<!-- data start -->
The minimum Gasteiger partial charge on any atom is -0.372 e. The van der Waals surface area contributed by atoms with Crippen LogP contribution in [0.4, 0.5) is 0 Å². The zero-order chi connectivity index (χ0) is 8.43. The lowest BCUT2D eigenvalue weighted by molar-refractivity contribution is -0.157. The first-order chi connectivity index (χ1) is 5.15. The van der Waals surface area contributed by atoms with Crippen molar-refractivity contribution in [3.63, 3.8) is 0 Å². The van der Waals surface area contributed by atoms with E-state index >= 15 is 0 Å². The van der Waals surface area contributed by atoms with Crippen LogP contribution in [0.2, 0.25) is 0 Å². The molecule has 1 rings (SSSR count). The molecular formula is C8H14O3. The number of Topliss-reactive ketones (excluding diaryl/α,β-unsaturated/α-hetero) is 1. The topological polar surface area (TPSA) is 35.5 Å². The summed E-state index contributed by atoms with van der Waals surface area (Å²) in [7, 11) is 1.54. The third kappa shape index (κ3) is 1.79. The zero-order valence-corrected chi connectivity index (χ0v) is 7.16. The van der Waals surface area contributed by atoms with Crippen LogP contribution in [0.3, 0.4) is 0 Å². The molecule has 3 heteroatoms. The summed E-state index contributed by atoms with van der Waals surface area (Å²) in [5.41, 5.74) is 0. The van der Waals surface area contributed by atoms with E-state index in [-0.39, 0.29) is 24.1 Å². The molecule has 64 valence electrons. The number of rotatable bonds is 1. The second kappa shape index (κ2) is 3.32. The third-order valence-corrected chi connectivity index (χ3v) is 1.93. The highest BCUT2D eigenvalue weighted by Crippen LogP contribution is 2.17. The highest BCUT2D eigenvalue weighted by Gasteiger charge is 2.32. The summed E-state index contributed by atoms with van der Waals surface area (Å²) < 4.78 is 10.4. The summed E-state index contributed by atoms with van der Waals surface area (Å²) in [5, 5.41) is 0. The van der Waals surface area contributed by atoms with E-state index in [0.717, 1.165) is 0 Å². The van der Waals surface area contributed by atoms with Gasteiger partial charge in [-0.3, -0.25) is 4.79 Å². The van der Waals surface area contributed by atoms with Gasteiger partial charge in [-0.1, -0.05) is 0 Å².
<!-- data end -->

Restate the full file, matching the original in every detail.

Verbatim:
The minimum Gasteiger partial charge on any atom is -0.372 e. The van der Waals surface area contributed by atoms with Crippen LogP contribution in [0.4, 0.5) is 0 Å². The zero-order chi connectivity index (χ0) is 8.43. The lowest BCUT2D eigenvalue weighted by molar-refractivity contribution is -0.157. The first-order chi connectivity index (χ1) is 5.15. The van der Waals surface area contributed by atoms with Crippen molar-refractivity contribution in [3.63, 3.8) is 0 Å². The van der Waals surface area contributed by atoms with E-state index >= 15 is 0 Å². The van der Waals surface area contributed by atoms with Crippen LogP contribution in [0.2, 0.25) is 0 Å². The molecule has 1 rings (SSSR count). The molecular formula is C8H14O3. The number of Topliss-reactive ketones (excluding diaryl/α,β-unsaturated/α-hetero) is 1. The topological polar surface area (TPSA) is 35.5 Å². The summed E-state index contributed by atoms with van der Waals surface area (Å²) in [7, 11) is 1.54. The third kappa shape index (κ3) is 1.79. The zero-order valence-corrected chi connectivity index (χ0v) is 7.16. The van der Waals surface area contributed by atoms with Crippen LogP contribution in [0.3, 0.4) is 0 Å². The molecule has 3 heteroatoms. The summed E-state index contributed by atoms with van der Waals surface area (Å²) in [5.41, 5.74) is 0. The van der Waals surface area contributed by atoms with E-state index in [-0.39, 0.29) is 24.1 Å². The molecule has 64 valence electrons. The number of rotatable bonds is 1. The second kappa shape index (κ2) is 3.32. The third-order valence-corrected chi connectivity index (χ3v) is 1.93. The highest BCUT2D eigenvalue weighted by Crippen LogP contribution is 2.17. The highest BCUT2D eigenvalue weighted by Gasteiger charge is 2.32. The summed E-state index contributed by atoms with van der Waals surface area (Å²) < 4.78 is 10.4. The summed E-state index contributed by atoms with van der Waals surface area (Å²) in [5, 5.41) is 0. The van der Waals surface area contributed by atoms with E-state index in [0.717, 1.165) is 0 Å². The van der Waals surface area contributed by atoms with Gasteiger partial charge in [-0.3, -0.25) is 4.79 Å². The van der Waals surface area contributed by atoms with Gasteiger partial charge in [-0.1, -0.05) is 0 Å².